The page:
Nats’ Strasburg makes much-anticipated spring debut look routine

VIERA, Fla. — Stephen Strasburg made that look easy. Facing major league hitters for the first time, the ballyhooed righthander pitched two scoreless innings against the Tigers with little trouble and no 100-mph fastballs.

The phenom had a pretty good idea where his pitches were going Tuesday.
The phenom had a pretty good idea where his pitches were going Tuesday.

Aside from the overflowing photograph wells and overcrowded press box, this was not unlike a typical Tuesday afternoon spring-training game. Sun Coast Stadium was a little more than half-full, the temperature was in the mid-60s, and any buzz in the park likely was felt only by those enjoying their adult beverages.

Still, he was glad to have his first outing out of the way, even if it was just spring training.

"Absolutely," he said. "There was a lot of anticipation going on. It’s in the books, and now I can worry about my next outing and what I can do to prepare for that."

Strasburg allowed a couple of two-out singles to Tigers backups in the second inning and fell behind the next hitter, Brent Dlugach, 3-0. Then the 21-year-old with the $15.1 million contract got serious. The next three pitches were called strikes — the last two nasty changeups — and Strasburg’s debut was done.

Two innings, two hits, two strikeouts, zero walks. His performance was over in less than half an hour.

According to stadium scoreboard readings, Strasburg’s first pitch was clocked at 97 mph, and he touched 98 a couple of times but didn’t reach triple digits on this day. He threw 15 strikes among his 27 pitches.

His most effective pitch was a 98-mph high fastball that struck out slugger Miguel Cabrera. "He threw me two breaking balls in a row, so I was waiting for the fastball, but when you’re out of balance, it’s tough to hit," Cabrera said. "What you read about him is true. He’s real. You don’t see that kind of pitcher every year."

Starting for the Tigers was Rick Porcello, who actually is younger than Strasburg but already has pitched a full year in the majors. Porcello won 14 games with a 3.96 ERA as a 20-year-old rookie in 2009. Any advice for a fellow phenom?

"It looks like he has a pretty good idea right now," Porcello said.

Good enough to make his debut look routine.

Stan McNeal is a writer for Sporting News. E-mail him at smcneal@sportingnews.com.

VIERA, Fla. — Stephen Strasburg made that look easy. Facing major league hitters for the first time, the ballyhooed righthander pitched two scoreless innings against the Tigers with little trouble and no 100-mph fastballs.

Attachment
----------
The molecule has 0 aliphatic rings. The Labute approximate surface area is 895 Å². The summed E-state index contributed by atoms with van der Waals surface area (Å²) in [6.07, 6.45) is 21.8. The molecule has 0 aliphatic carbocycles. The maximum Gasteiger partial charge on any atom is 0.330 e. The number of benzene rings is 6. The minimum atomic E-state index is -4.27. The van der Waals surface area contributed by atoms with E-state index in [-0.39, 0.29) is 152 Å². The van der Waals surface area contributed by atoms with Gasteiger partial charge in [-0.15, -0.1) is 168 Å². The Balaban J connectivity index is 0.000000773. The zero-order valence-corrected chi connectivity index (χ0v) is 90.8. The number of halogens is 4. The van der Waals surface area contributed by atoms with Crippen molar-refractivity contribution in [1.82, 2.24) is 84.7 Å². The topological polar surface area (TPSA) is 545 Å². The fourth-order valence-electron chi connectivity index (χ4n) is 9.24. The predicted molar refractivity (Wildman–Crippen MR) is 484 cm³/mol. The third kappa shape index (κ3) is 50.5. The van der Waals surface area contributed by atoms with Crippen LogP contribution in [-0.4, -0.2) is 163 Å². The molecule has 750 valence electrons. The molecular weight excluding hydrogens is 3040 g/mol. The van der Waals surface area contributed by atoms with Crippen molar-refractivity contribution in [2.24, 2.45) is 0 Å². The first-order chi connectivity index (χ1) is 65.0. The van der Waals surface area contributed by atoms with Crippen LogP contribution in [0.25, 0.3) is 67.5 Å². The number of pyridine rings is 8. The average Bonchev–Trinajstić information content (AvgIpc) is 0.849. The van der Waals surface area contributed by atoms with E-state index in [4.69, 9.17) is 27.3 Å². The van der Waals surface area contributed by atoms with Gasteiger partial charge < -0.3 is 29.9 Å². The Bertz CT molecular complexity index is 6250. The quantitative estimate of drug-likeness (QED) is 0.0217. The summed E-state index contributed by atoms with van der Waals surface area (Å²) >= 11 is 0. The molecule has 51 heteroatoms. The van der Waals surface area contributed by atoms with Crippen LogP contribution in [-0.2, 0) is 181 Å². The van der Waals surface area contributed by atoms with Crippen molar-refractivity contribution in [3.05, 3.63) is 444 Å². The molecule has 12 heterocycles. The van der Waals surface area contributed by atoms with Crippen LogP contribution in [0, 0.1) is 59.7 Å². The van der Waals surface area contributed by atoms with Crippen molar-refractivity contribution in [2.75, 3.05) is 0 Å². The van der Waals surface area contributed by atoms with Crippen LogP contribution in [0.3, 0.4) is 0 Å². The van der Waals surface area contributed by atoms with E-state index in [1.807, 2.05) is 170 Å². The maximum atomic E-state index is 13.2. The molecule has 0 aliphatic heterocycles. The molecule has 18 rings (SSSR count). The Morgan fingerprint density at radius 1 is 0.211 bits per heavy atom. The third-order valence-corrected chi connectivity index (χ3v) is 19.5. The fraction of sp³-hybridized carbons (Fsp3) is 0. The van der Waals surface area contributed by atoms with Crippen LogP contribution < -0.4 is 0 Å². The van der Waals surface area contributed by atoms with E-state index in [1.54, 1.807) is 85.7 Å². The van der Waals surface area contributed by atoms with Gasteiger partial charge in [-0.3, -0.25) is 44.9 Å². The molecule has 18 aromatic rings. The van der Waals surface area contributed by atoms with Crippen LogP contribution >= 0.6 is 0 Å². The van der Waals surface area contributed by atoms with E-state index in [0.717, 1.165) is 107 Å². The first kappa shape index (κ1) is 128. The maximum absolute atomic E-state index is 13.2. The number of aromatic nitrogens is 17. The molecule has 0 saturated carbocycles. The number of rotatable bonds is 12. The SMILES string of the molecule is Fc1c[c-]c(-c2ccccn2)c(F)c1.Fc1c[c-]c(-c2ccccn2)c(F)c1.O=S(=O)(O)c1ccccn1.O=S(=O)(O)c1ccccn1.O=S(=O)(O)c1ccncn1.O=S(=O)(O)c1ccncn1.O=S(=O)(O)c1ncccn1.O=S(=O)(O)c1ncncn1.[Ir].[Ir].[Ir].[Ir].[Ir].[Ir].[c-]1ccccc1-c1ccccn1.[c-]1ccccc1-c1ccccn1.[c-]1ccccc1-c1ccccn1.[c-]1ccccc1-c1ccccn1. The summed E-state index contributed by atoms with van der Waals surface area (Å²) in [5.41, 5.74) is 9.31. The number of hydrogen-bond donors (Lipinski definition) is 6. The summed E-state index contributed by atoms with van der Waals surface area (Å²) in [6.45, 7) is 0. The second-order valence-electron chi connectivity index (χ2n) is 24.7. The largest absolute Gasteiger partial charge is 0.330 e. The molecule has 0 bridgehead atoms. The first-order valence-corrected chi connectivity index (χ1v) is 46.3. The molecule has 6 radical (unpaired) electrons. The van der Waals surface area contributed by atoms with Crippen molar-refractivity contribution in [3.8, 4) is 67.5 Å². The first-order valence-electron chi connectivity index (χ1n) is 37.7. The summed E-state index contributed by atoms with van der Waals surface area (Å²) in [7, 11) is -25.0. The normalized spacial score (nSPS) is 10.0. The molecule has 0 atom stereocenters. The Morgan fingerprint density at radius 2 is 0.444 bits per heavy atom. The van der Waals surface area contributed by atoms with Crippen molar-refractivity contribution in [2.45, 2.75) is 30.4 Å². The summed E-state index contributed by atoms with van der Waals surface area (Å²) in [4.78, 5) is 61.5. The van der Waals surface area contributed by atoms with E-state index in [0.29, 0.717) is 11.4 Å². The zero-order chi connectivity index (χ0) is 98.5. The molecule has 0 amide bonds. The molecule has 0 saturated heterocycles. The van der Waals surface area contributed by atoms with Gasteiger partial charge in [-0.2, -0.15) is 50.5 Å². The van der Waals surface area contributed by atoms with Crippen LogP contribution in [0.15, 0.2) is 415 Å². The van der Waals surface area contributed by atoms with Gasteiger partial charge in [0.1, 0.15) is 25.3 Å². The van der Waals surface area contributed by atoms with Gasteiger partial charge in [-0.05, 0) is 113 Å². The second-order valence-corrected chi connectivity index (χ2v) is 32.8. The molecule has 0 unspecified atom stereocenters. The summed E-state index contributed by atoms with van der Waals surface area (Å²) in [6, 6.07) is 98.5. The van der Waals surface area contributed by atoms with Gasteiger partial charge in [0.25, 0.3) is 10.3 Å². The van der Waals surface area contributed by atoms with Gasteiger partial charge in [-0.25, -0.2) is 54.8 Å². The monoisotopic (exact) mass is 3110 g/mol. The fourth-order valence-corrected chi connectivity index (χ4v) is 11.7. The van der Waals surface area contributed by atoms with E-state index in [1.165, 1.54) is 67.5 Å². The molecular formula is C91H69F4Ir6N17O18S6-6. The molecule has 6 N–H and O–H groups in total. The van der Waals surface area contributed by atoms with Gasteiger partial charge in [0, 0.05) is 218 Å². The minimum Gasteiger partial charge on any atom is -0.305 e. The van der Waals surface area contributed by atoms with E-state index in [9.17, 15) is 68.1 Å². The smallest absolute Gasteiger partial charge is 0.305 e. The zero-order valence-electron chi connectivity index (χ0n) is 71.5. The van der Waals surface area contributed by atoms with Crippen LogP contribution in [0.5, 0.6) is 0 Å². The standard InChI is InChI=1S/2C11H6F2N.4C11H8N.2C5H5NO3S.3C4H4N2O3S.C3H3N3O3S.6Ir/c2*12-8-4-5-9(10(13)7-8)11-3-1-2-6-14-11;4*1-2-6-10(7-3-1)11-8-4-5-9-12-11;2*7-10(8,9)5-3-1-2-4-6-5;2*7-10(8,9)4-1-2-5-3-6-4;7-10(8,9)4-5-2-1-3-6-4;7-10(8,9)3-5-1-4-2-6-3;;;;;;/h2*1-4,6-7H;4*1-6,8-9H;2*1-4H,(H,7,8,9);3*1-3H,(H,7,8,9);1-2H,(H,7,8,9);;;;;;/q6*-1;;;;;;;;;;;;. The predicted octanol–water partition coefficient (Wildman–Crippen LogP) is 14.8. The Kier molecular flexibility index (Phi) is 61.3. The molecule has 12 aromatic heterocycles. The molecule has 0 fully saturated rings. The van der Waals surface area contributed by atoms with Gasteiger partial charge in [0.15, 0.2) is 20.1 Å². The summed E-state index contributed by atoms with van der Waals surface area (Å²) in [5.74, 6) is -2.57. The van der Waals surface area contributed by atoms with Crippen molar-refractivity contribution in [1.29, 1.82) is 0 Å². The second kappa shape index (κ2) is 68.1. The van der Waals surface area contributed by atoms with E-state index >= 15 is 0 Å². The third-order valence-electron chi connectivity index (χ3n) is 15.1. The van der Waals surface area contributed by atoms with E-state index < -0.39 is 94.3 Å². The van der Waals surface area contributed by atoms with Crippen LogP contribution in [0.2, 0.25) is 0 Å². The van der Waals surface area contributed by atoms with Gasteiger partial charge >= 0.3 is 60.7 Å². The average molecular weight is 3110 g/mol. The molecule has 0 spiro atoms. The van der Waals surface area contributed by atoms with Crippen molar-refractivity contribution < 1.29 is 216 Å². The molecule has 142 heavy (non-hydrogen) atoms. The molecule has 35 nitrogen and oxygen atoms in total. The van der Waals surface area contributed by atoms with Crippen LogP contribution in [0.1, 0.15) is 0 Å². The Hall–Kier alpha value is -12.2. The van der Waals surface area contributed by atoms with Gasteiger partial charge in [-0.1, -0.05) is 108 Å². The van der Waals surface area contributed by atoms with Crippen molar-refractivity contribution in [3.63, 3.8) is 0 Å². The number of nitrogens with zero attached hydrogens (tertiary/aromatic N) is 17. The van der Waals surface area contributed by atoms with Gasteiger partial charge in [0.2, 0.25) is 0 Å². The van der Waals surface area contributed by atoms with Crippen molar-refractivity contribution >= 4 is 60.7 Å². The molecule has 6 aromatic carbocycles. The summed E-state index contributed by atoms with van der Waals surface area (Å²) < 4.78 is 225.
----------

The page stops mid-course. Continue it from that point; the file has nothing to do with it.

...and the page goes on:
The phenom had a pretty good idea where his pitches were going Tuesday.
The phenom had a pretty good idea where his pitches were going Tuesday.

Aside from the overflowing photograph wells and overcrowded press box, this was not unlike a typical Tuesday afternoon spring-training game. Sun Coast Stadium was a little more than half-full, the temperature was in the mid-60s, and any buzz in the park likely was felt only by those enjoying their adult beverages.

Still, he was glad to have his first outing out of the way, even if it was just spring training.

"Absolutely," he said. "There was a lot of anticipation going on. It’s in the books, and now I can worry about my next outing and what I can do to prepare for that."

Strasburg allowed a couple of two-out singles to Tigers backups in the second inning and fell behind the next hitter, Brent Dlugach, 3-0. Then the 21-year-old with the $15.1 million contract got serious. The next three pitches were called strikes — the last two nasty changeups — and Strasburg’s debut was done.

Two innings, two hits, two strikeouts, zero walks. His performance was over in less than half an hour.

According to stadium scoreboard readings, Strasburg’s first pitch was clocked at 97 mph, and he touched 98 a couple of times but didn’t reach triple digits on this day. He threw 15 strikes among his 27 pitches.

His most effective pitch was a 98-mph high fastball that struck out slugger Miguel Cabrera. "He threw me two breaking balls in a row, so I was waiting for the fastball, but when you’re out of balance, it’s tough to hit," Cabrera said. "What you read about him is true. He’s real. You don’t see that kind of pitcher every year."

Starting for the Tigers was Rick Porcello, who actually is younger than Strasburg but already has pitched a full year in the majors. Porcello won 14 games with a 3.96 ERA as a 20-year-old rookie in 2009. Any advice for a fellow phenom?

"It looks like he has a pretty good idea right now," Porcello said.

Good enough to make his debut look routine.

Stan McNeal is a writer for Sporting News. E-mail him at smcneal@sportingnews.com.

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